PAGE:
It is hard to think of another individual who could have orchestrated such a massive operation of human and physical resources. Before entering politics, Hoover had been a successful mining engineer with business interests all over the world. But he was hungry for a larger cause. It arrived in 1914, during the First World War. When Germany invaded neutral Belgium, the civilian population was caught between a hostile army and a British naval blockade. Seven million Belgians faced starvation.
Hoover convinced the belligerent nations to allow his newly created Commission for Relief in Belgium to purchase and deliver food to the destitute Belgians. All of the organization’s initial volunteers were Americans. Throughout the war and beyond, Hoover’s volunteers delivered assistance to 9 million civilians in Belgium and German-occupied France. As historian George Nash describes it, Hoover created “an elaborate, voluntary enterprise without precedent in human history: an organized rescue of an entire nation from starvation.” Hoover became an international hero, “the embodiment of a new force in global politics: American benevolence.”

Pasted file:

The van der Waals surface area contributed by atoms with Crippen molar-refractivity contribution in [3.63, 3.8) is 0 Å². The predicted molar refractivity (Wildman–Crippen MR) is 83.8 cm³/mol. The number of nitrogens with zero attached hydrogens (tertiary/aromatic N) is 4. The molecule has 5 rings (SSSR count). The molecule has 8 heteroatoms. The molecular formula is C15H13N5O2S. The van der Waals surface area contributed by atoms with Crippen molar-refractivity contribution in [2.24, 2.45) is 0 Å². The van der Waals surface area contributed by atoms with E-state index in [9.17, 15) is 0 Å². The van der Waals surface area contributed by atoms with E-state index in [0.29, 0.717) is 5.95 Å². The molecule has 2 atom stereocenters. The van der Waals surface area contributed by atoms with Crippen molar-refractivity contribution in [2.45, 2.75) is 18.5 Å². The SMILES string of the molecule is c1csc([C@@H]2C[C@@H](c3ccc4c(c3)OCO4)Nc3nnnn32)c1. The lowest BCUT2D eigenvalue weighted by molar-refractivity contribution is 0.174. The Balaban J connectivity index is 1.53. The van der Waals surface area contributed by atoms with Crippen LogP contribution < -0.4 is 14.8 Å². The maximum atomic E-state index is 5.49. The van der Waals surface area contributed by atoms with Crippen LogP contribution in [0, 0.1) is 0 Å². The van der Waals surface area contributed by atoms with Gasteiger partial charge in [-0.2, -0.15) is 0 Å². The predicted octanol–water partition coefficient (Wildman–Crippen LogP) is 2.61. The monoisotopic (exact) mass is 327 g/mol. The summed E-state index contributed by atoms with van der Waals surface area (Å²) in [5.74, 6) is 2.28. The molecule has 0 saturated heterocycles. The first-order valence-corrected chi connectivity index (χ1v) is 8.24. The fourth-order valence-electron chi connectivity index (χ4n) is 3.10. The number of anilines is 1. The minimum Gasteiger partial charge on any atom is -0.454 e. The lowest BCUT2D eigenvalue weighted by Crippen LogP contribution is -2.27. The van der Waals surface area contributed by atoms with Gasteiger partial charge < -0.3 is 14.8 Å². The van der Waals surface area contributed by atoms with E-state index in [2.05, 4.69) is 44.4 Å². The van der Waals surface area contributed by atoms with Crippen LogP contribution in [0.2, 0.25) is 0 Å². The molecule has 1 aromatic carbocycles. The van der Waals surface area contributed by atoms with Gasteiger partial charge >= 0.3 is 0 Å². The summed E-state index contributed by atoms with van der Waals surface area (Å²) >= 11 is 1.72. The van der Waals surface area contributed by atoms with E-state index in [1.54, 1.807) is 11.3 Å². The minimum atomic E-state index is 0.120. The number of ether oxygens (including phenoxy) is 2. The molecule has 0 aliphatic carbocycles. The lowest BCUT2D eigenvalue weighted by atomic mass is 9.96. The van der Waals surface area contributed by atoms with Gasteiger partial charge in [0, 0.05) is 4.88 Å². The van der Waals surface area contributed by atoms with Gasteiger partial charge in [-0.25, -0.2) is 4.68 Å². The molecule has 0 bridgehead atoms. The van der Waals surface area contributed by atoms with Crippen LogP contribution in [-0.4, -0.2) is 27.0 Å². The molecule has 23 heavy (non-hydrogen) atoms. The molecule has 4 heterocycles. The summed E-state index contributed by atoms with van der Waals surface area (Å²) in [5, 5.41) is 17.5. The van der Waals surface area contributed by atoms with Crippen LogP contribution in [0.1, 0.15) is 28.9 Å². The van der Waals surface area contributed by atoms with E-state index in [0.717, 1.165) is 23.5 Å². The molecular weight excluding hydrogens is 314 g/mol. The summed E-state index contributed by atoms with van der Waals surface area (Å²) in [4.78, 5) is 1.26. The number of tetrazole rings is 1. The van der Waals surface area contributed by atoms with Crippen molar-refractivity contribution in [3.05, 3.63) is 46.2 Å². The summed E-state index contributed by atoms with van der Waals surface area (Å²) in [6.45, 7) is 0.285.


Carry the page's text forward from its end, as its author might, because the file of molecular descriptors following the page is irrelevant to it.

The American relief effort in the Soviet Union was, indeed, an astonishing act of benevolence. No other nation on earth possessed the democratic idealism, the economic resources, and the national will to carry out an effort on such a massive scale.
Yet it was also a political act: an attempt to persuade Russians to abandon communism and embrace the democratic capitalism of the West. As Bertrand Patenaude explains in The Big Show in Bololand: The American Relief Expedition to Soviet Russia in the Famine of 1921, Hoover hoped that the example of American efficiency and entrepreneurship would further discredit the “murderous tyranny” in Moscow. “Hoover believed that if he could only relieve the Russians’ hunger,” Patenaude writes, “they would return to their senses and recover the physical strength to throw off their Bolshevik oppressors.”